Photo Credit: Photograph by Steve McCurry (courtesy Phaidon/Roli Books)
“There’s a lot of people here.”
This was Steve McCurry’s first thought when he arrived in India for the first time in 1978 with just a few clothes and a bag of film. Over the next three decades, the celebrated American photographer returned more than 80 times to the country that would steadily “delight, charm and horrify” him.
McCurry is best known for his portrait of a green-eyed Afghan refugee girl with a fierce gaze that made it to the cover of the National Geographic magazine in 1985. The photo changed his life, he says.
This time, the award-winning photographer is back with Steve McCurry: India, an exquisitely-produced book of photographs of the multitudes who so overwhelmed him during his first visit. The photographs span decades. One, taken in 1994, captures Mumbai’s milling masses with the moon rising over the city. In another, crowds walk on pontoon bridges built across the Ganges during the 2001 Kumbh Mela.
McCurry has travelled across India – from Kashmir to Kerala – capturing the extremes in culture, class and landscape that make up this vast country.
“Perhaps the most stark among the extremes McCurry illustrates are those between India’s rich and poor,” writes author and historian William Dalrymple in the book’s introduction, referring to McCurry’s ability to throw light on India’s “extraordinary contradictions”.
The contradictions are evident. On one page is a 1993 photograph of a homeless boy trying to sell roses at a traffic signal in Mumbai, while in another taken in 1996, Harshvardhan Singh, the “yuvraj” of the erstwhile state of Dungarpur, sits regally amid a collection of snarling heads topping tiger skins rolled neatly into rugs, and several deer and other animal heads mounted on the wall.
Each photograph captures people as they go about their daily lives – a boy with a sand boa coiled around his neck, a gnarled old man with Holi colours settled on the wrinkles on his face and a figure draped in a pink tarpaulin for protection from the Mumbai rain.
The photographer says he consciously gave ‘regular’ people pride of place in his book. “During my time in India I met Amitabh Bachchan, the Dalai Lama and Indira Gandhi, but they are not in the book,” he said. “I have never really gravitated towards celebrities. The book is about ordinary people – those living in villages or working in the city. It’s about a million stories or situations of certain kindnesses, of people opening up their homes and lives.”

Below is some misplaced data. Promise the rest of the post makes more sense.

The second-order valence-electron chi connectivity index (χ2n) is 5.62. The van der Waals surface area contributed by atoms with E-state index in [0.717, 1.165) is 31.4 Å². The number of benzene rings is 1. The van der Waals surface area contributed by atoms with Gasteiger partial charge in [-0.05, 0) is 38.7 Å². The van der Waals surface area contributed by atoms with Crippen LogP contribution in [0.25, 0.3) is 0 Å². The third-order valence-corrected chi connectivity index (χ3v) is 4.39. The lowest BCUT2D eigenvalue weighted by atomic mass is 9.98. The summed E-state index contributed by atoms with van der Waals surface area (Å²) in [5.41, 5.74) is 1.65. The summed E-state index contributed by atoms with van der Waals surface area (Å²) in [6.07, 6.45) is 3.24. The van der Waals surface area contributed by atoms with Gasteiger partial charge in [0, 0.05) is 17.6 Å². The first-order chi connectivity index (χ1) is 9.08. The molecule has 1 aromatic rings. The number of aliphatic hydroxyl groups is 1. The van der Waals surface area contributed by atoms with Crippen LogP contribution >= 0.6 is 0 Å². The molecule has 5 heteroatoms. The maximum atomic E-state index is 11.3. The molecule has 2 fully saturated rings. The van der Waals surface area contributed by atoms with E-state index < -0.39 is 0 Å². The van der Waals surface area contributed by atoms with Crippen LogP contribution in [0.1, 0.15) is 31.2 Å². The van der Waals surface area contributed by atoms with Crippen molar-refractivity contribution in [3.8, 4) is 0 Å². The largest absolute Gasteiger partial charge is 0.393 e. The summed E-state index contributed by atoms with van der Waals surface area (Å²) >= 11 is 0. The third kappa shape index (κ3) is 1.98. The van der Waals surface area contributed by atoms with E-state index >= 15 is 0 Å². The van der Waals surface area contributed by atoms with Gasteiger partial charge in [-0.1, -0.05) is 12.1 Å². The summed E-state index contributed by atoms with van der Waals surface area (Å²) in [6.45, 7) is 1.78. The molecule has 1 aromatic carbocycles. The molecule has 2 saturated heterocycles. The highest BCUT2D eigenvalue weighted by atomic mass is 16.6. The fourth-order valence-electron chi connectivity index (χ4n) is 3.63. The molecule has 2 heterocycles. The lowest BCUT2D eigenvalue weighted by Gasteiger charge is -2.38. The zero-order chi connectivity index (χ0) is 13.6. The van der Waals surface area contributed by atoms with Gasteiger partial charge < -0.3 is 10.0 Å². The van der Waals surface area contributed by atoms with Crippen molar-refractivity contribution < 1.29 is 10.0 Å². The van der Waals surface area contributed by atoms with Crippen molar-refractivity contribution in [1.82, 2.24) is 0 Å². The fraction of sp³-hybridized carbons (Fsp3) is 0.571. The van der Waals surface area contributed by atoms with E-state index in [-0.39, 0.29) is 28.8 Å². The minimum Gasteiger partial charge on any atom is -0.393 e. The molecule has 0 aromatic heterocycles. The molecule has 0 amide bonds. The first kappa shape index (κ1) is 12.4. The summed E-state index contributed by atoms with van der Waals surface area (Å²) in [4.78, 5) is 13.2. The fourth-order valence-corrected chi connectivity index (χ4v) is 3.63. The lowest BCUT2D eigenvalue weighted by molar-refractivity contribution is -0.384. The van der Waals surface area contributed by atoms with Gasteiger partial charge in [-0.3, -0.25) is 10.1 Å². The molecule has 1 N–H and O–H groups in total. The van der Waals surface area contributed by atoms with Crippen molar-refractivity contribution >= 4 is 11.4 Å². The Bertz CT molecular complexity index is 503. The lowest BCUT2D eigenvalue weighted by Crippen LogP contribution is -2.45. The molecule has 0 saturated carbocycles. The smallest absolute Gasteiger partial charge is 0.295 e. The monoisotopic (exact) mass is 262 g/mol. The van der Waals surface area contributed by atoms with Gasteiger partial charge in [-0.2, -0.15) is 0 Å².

He added: “The book is more like a poem – expressions and moments with the people I thought were some of the most interesting encounters I had had here.”
It is difficult to visit India without getting a sense of the importance religion plays in people’s lives, and McCurry hasn’t missed this. A scene from 1996 shows a Sikh devotee praying with the Golden Temple glowing in the background, while another captures devotees carrying a statue of Ganesha into the sea at Mumbai’s Chowpatty beach. Yet another is a portrait of a blue-skinned child dressed as Shiva seeking alms.
McCurry has covered war and conflict during his career. In such areas, he says, many people simply want their stories to be told. “That is what I’m basically doing in most cases,” he said. “Letting them know that their story matters.”
He equates photography to writing: “Things that interest or fascinate you – could be a person or a place you want to explore or write about – inspire you. Pictures, like words, are just another way to describe the world we live in.”
But he admits that photographers always suffer from a bit of self-doubt about whether they have managed to get everything they needed from a shoot. “Photographers deal with something like a blank canvas,” he said. “Sometimes you think you’ve taken a great picture but nobody responds to it. You’re never quite sure you have everything, but at some point you have to stop shooting because otherwise you never will.”
And what does he think of that bane of the smartphone generation, selfies? “I wish I had taken more selfies,” said McCurry who, over the decades, made the transition from analog to digital cameras.
He appreciates how technology has allowed almost everyone to take photographs. But he is careful to differentiate it from art. “Technology is now small and easy,” he said. “It’s just an inevitable progression like the typewriter to the laptop. All the selfies in the world are great but it doesn’t count as great art. It is the same as sending a text to a friend. A text is not great literature. Your text to a friend about getting lunch won’t bring a reader to tears. Similarly, a selfie won’t move a viewer.”